Nadiya Savchenko, a Ukrainian military pilot who fought with a volunteer battalion, blames corrupt military leaders for the flourishing black market.
Savchenko, who became a national hero after being captured and jailed in Russia for two years, alleges that weapons that should have been given to Ukrainian soldiers who were called up to fight have ended up on the black market instead.
“I remember how it all began: The guys were mobilized but not given automatic rifles,” she told The Associated Press. “(But) they understood that an automatic rifle is the only thing that can protect their life. And then automatic rifles became worth their weight in gold. They bought them and hid them.”
Dmytro, a Ukrainian soldier speaking on condition of anonymity for fear of criminal charges, said when he was called up in 2014 he received nothing but food. “Everyone who was mobilized brought home at least two or three guns,” he said. “For my family it was like hard currency.” He has since signed a military contract and now receives a monthly salary of $320.
Over the past two years, about 250,000 Ukrainians were called up in six mobilization waves.
Since the armed conflict began in April 2014, at least 9,500 people have been killed. A cease-fire agreement signed in 2015 greatly reduced the fighting, but this summer has seen an uptick in casualties. International monitors have accused both sides of violating the cease-fire by using heavy weaponry that was supposed to have been withdrawn.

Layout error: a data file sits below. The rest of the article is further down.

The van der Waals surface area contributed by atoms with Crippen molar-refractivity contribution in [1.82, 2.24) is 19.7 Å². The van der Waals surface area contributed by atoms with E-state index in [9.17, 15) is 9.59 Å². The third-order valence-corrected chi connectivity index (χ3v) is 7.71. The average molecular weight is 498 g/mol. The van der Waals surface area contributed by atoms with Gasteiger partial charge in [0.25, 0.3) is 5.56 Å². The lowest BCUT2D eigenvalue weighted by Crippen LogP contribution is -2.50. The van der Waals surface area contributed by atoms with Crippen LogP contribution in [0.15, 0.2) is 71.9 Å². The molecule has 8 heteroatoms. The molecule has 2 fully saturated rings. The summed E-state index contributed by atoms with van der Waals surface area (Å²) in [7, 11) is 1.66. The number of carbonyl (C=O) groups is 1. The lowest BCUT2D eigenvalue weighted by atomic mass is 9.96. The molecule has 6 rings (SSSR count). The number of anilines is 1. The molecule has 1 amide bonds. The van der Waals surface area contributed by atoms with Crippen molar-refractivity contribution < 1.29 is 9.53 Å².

Government efforts to persuade people to voluntarily surrender their weapons have had limited success. An appeal by the national police force in March yielded 4,500 firearms, more than 300 shells, about 250 grenades and even a grenade launcher.
Police Col. Kostyantyn Zhuk said the result was extremely disappointing. “This is just a drop in the ocean,” he said.
In 2015, there were 1,526 crimes involving firearms, up from 784 in 2013. The difference is even starker considering the 2015 figures do not include the conflict zones in the east or Crimea, which Russia annexed in 2014. Police said 70 percent of the weapons used in the crimes had come from eastern Ukraine.
The other concern is smuggling, with the main route running west through European Union countries Hungary, Poland, Romania and Slovakia, all of which share a border with Ukraine.
The Ukrainian border guards say they thwart several smuggling attempts every month. In June, a German citizen was detained while trying to cross into Romania with a firearm and ammunition. On the border with Slovakia, a Ukrainian guard who discovered weapons was shot and wounded by the smugglers, who then fled.
Uchaikin, of the gun owners’ association, said the arms are smuggled into Europe along the same routes long used to smuggle cigarettes. He accused the border guards of profiting from the trade and allowing vehicles to pass through without inspection.
The Ukrainian Security Service denied this. In announcing the arrest of the Frenchman, the security service said its agents had been tracking him for months and allowed him to buy five Kalashnikovs, two rocket-propelled grenade launchers, 125 kilograms (275 pounds) of explosives, 100 detonators and other arms.
The man was planning a series of terror attacks in France before and during this summer’s European soccer championship, the security service said.